Seagate Employee Gives The Facts About The Firmware Mess On Slashdot

I took a visit over to Slashdot today and noticed this thread about the firmware circus (click, here, here, and here to catch up if you’ve missed anything). While reading it, I noticed this comment from someone named “Maxtorman” who identified themselves as a Seagate employee (Seagate owns Maxtor just in case you didn’t get the joke behind his name). The comment (assuming it’s true, which I have little doubt that it is) gives an interesting insight to the decision making that went on internally when it came to this firmware. Here’s the important bits that you need to know:

This whole thing started with the 1.5 Terabyte drives. It had a stuttering issue, which at first we all thought was a simple bad implementation of SATA on common chipsets. Seagate engineers promptly jumped in and worked to try to duplicate the issue and prove where the problem was. This wasn’t a massive rush as 1.5tb drives are what? 5% of the drives on the market. When it became obvious that the issue was more widespread, they buckled down and put out a couple of firmware revisions to fix it.

Now, in the 1.5tb drives, there are 2 main revisions. the the product line that gets the CC* firmware, and the line that gets the SD* firmware. They came out with firmware CC1H and SD1A to fix these issues and started issuing them.

But, seagate has always been restrictive of handing out their firmware, so such updates required calling in with your serial so that the people who had access to hand out the firmware could check a) model, b) part number, and c) current firmware just to make absolutely sure that they were giving the right firmware out. This has been a procedre that has worked for YEARS up until now.

Then the bricking issue came to their attention. It took so long because it’s an issue that’s hard to track down – pretty much the journal or log space in the firmware is written to if certain events occur. IF the drive is powered down when there are 320 entries in this journal or log, then when it is powered back up, the drive errors out on init and won’t boot properly – to the point that it won’t even report it’s information to the BIOS.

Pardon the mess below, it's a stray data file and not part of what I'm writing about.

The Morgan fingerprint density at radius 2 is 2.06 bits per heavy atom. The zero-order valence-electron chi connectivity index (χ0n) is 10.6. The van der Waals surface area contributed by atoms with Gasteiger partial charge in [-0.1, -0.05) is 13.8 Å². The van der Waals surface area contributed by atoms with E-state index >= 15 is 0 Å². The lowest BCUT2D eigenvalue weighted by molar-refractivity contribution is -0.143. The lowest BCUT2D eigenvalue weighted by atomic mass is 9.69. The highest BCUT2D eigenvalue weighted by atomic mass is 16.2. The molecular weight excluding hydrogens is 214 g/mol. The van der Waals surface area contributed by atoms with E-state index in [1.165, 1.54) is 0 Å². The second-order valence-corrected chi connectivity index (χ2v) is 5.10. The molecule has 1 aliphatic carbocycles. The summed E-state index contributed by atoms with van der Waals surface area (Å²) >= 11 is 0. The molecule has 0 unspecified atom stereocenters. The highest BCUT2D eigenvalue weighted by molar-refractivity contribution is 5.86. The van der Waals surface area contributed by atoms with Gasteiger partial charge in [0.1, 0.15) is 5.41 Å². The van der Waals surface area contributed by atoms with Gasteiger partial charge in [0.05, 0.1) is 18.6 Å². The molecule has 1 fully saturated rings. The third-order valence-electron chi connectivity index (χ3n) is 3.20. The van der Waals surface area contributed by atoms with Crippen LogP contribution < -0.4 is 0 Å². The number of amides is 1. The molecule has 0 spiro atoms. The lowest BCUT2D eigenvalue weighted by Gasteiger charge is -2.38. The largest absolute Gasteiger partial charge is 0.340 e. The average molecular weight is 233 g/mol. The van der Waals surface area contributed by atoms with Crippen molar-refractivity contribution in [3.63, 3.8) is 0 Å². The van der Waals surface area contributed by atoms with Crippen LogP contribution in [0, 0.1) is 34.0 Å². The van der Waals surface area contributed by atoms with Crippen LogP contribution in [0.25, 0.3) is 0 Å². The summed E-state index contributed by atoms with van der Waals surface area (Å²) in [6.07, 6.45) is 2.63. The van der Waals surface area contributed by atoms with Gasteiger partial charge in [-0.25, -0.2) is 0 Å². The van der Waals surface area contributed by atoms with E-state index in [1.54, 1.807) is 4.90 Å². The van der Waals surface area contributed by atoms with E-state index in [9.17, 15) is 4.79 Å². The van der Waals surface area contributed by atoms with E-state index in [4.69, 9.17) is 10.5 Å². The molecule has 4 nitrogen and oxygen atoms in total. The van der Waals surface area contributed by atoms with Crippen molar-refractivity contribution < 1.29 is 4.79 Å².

This is a rare, but still obviously bad issue. Up until now, we all figured it was just some standard type of failure, as it was such a rare event, so we’d RMA the drives.

So, for whatever reason, mid management started freaking out (as it could be a liability for seagate, I suspect – ontop of the already potentially liable issue of the stuttering problem causing drives to fail in RAIDs). So, they pushed the release of the SD1A firmware to the general public. They took a few days to ‘test’, though it was mostly just including some code in the batch file that kicks off the firmware updater, to check that it is a BRINKS drive, and the proper model number. Then it was kicked out to the public.

Please understand, this firmware had to go through five different checks to make sure it applies to the specific conditions to qualify sending to a customer, before now. 5 chances for us to go your drive needs the other (or none) firmware update. Suddenly, it’s down to ONE check, and even that was more designed for a contingency just incase the wrong firmware was sent out.

Of course, it starts bricking drives.

Okay, so it’s the old story of somebody in a position of power making a decision to push something out the door to make a problem go away, bypassing a bunch of checks and balances in the process. I suspect that all the people complaining about these drives and the story propagating across the Interwebs was the problem they had to solve.

But there is some potentially good news:

The good news is, the chance of your drive simply not spinning up one day is very low. And for those of you who flashed the wrong firmware – be patient. It’s not bricked, just unable to write data to the platters properly. When they have a *GOOD* firmware out, a new flash should un-brick the drives. If not, flashing it back to SD15 should make it work again.

IF that’s true, then Seagate has a way out. We of course won’t find out until new (hopefully properly validated) firmware ships. Still that’s cold comfort to people who have “bricked” drives.

I still see a class action lawsuit headed right for Seagate.

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